Some car rental rates are surprisingly cheap. This is especially true now that car rental companies are competing with carpooling. When you reserve a car online, you may see rates of $10 per day or less. However, when you arrive at the rental counter, you will need to read and sign a lengthy contract, as well as make quick decisions about a number of extras, the most expensive of which is insurance which can cost you $20 to $50 from more per day.
It’s the rental car salesman’s job to convince you that this auto insurance is absolutely necessary. Let’s face it, it would definitely ruin your vacation and your financial situation if something happened and you didn’t have the proper coverage. However, wouldn’t it be nice to keep the extra money in your pocket, especially if your personal car insurance already covers you? There’s no point in doubling up on car insurance, is there?
Surely these are questions you should address in advance. There’s no fun standing in front of a rental car counter poring over these details. Unfortunately, there is no definitive answer that applies to every person or situation. It really depends. It depends on your insurance company, what your policy says, the types of coverage and limits you have, the nature of the incident, and a myriad of other factors.
In most cases, your personal auto insurance should cover youbut let’s take a closer look.
For your primary auto insurance to cover your rental car, you will need three types of coverage: civil liability, collision and all risks.
Liability insurance will cover damage to other vehicles and property, as well as injury to other people, up to the limits of your personal policy. Collision insurance will pay for damage to the rental car that occurs in the accident. All-risk insurance covers other damage to the vehicle that does not result from an accident, such as vandalism or theft.
Most US states have mandatory minimum liability insurance requirements that cover at least property damage and bodily injury. Comprehensive coverage and collision coverage are not always required. It’s your job to make sure you have enough insurance coverage and know your policy limits.
Keep in mind that if you have home or renter’s insurance, your belongings may be covered if they are stolen from a rental car.
In addition to the limits determined by your primary policy, there are other considerations. For example, if you drive a Nissan Versa and you rent and destroy a Chevrolet Corvetteyour auto insurance company may not be willing to pay the full bill.
Also, if the damage to the rental vehicle is considered negligence, you may be out of luck. If you leave the car unlocked and someone steals it, it will likely be considered your fault and not covered. Likewise, if you drive recklessly and cause an accident, the same could be true.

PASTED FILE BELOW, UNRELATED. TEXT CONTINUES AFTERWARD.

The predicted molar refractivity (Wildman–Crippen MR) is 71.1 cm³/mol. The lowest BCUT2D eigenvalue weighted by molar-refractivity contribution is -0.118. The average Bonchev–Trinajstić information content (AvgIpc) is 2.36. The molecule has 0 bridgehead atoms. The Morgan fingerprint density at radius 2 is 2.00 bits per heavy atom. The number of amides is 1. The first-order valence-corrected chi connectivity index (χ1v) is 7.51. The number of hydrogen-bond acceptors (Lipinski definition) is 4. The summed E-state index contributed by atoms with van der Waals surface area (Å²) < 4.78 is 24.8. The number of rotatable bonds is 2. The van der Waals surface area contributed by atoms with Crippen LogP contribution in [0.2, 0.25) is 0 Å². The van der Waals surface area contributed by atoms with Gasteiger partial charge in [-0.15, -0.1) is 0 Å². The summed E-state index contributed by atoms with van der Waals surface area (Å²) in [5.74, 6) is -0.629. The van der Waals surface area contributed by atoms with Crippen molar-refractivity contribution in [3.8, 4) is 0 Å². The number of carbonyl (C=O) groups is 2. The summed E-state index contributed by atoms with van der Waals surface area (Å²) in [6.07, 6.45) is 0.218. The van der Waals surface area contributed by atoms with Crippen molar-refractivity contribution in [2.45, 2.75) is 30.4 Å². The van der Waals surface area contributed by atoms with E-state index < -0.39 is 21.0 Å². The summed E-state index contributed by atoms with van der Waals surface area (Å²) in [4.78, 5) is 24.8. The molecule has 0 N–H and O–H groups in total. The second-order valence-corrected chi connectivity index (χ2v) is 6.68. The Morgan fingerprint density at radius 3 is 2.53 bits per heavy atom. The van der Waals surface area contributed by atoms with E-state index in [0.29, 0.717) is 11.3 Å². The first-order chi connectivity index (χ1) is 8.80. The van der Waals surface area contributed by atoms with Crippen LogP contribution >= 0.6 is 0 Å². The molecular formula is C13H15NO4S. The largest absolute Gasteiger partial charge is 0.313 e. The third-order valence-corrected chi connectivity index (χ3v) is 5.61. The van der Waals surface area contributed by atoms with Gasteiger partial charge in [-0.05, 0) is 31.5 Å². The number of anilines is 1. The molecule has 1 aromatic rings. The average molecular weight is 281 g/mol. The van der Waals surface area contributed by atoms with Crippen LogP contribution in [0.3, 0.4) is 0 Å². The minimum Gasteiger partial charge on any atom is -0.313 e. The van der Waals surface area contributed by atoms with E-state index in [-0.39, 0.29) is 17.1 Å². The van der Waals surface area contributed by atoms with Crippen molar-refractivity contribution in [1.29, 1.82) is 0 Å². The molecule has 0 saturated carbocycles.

As an added benefit, many credit card Companies offer rental car insurance as long as you book and pay for the car with the credit card. Some companies offer at least a basic amount of secondary coverage for free, while others assess a small fee for more extensive insurance coverage or full liability.
Another option is to obtain coverage through a third party. If you use one of the major travel websites to book your rental car, there is usually an option to add collision coverage for around $10 per day. You can also purchase third-party car insurance online separately from various companies.
Purchasing Collision Damage Waiver (CDW) coverage from a rental car company is the most comprehensive and convenient way to ensure that you won’t be held financially responsible. It is not really an insurance by definition, but rather a disclaimer. When you buy it, the rental company waives its right to charge you for damage to the car, except in extreme circumstances.
If you don’t buy the CDW, the company might go to great lengths to make sure you pay for even the smallest bumps or scratches. Repairing a simple scratch could incur additional costs for the revenue the rental company loses during the repair and the administrative costs of filing the claim. Larger repairs could leave you liable for towing costs, as well as costs associated with the reduced resale value of the vehicle.
If you rely on your personal insurance policy, a credit card or a third party for coverage, you will generally be liable for all damages up front. Then it’s up to you to file a claim and attempt to be reimbursed later.
Be proactive. Talk to your auto insurance agent ahead of time. Ask if your personal policy coverage will cover the vehicle you plan to rent. If coverage isn’t enough, find out what changes you can make to your policy to make sure you’re covered. If you have home or tenant insurance, check to see if your belongings will be covered.
Make sure you have your car insurance policy documents with you when you arrive at the rental counter. That way, if there are any questions you can’t answer, you can refer to your insurance policy. Also, have your car insurance agent’s phone number with you in case you need to call for clarification.
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